Oh, and if you want to hear samples, I linked to a site that exhaustively recorded and cataloged all the jingles back in 2004.
Brian Eno once said, “The problem with computers is that there is not enough Africa in them.” The interfaces we use to interact with computers are too digital, not fuzzy enough to sense analog inputs. We’re stuck with mouse and keyboard.
Kagura is a game that runs on a laptop and uses the camera to detect movement of the players as they interact with musical instruments projected on the screen in front of them to play along or riff on a musical track.
Part Dance Dance Revolution and part Guitar Hero, the UI is intuitive and easy and fun to pick up. All that’s required is a Windows laptop (Mac coming later) and they launched a Kickstarter today to fund the final development and release in August.
Shunsuke Nakamura, the inventor of the game, stopped by the SmartNews offices on Friday to show us how the game works. He’s been working on the concept of using your body to make music for 14 years but only now has technology reached a point where his dream could be realized.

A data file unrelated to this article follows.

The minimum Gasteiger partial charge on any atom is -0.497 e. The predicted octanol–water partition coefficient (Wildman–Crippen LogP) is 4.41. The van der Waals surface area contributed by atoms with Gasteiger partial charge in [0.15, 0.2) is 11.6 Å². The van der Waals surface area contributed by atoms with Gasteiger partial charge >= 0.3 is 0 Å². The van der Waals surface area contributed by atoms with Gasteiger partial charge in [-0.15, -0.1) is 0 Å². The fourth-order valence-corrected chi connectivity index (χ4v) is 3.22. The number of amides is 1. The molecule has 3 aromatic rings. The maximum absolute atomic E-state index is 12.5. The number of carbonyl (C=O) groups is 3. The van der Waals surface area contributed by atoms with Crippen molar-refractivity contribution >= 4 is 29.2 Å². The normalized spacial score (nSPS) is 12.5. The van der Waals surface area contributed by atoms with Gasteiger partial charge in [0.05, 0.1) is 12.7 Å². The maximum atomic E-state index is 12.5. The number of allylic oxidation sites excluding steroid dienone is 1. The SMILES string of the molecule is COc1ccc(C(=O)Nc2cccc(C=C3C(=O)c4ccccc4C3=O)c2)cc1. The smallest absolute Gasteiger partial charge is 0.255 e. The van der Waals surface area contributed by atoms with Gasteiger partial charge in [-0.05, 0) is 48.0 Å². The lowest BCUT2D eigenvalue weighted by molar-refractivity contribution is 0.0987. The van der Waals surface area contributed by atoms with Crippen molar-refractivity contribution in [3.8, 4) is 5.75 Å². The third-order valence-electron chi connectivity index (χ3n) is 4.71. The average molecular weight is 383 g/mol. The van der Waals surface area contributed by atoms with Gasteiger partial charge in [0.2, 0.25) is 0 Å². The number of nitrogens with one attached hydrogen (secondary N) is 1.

We truly live in amazing times.
The story behind Prince’s solo above
Had to also include this rare 13 minute recording of the debut of Purple Rain which was so epic that long passages of it were used on the album.
As the world around us transforms to the digital, we are increasingly drawn to the analog. Check out Swedish musician Martin Molin from the band Wintergatan make music from his marvelous, human-powered marble machine.